by Professor Dennis Shaughnessy

When we hear about the latest use of “drone technology”, it often takes us to the worlds of warfare (searching out ISIS operations, for example) or commerce (Amazon delivering packages for the holidays).

Here’s a start-up that offers us a new and perhaps different way to think about drones.

Zipline is a new enterprise that currently uses drones (unmanned air vehicles) to deliver life- saving medicines like vaccines and blood to isolated people in remote areas of Rwanda, and soon Tanzania. While the goals of the founders may one day include expansion to other markets, for now it is focused on creating social impact through enabling access to medicines for underserved communities in the developing world.

President Kagame launching Zipline’s inaugural flight in Rwanda. (Photo Courtesy of Zipline)

More than 2 billion people are out of the reach of medical clinics and hospitals around the world. Rural villages, communities located in unpassable mountain areas, places where the roads are often impassable due to terrain or flooding.

Zipline launches unmanned air vehicles (UAVs)to deliver packages of medical necessities from a catapult or “slingshot” launching device located on a small base stocked with essential medical products provided by partner healthcare providers. The UAVs, which weigh just 25 pounds (before loading), are fully autonomous and are directed by GPS sent via a WhatsApp text message from the delivery site. The package of medical products are dropped via parachute, and the plane turns around and returns to its base.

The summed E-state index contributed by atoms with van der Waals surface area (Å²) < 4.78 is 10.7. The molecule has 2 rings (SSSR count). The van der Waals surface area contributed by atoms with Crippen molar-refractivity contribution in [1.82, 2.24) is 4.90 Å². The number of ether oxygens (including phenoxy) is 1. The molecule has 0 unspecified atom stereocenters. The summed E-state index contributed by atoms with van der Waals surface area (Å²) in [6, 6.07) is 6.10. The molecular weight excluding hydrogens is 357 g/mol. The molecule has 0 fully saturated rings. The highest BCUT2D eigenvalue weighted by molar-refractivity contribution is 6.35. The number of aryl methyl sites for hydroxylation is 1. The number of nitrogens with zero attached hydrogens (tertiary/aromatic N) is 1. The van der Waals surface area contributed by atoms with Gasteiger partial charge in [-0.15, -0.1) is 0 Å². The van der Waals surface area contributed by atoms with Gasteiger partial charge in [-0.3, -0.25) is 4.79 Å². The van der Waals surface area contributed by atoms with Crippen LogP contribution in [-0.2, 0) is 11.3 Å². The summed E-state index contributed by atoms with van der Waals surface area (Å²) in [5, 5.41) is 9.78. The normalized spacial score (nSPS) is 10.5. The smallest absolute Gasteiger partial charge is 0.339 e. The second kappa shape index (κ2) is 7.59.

This technology and business model allows the company to deliver medicine on demand, and at an affordable price, to virtually anywhere where the need is great and the access limited. The founders began their work just a year ago in Rwanda, and are soon opening an operation in Tanzania. The Rwandan government initiated an ambitious program to insure that every citizen regardless of their location has access to medicines within 30 minutes, beginning with 21 blood transfusion centers spread throughout the country.

Zipline has drawn a lot of interest not only from governments and NGOs interested in improving access to medicines for people in desperate need, but also from Silicon Valley’s leading venture capital firms. The company recently raised a financing round of $25 million to fund its growth and expansion, and in total has raised more than $40 million from VCs and other funders. Zipline has recently been praised by the President of The World Bank, Jim Kim, for its commitment to helping to save lives of vulnerable people in the developing world. Dr. Paul Farmer also offered his praise for Zipline’s mission at a recent screening of the documentary film “Bending the Arc” about Farmer, Kim and the founding of Partners in Health.

Zipline is led by CEO Keller Rinaudo, and is staffed by a combination of aerospace engineers, roboticists, and public health experts. While some see Zipline as a “philanthropy” story, Rinaudo sees the story differently. He describes a sustainable for-profit business driven by advances in technology and committed to making a contribution to public health.

We’ll see one day whether Zipline delivers us a gift package from Amazon, but for now we’ll watch with admiration as it uses technology to make the world a better place, starting with those
in need of improved access to essential medicines.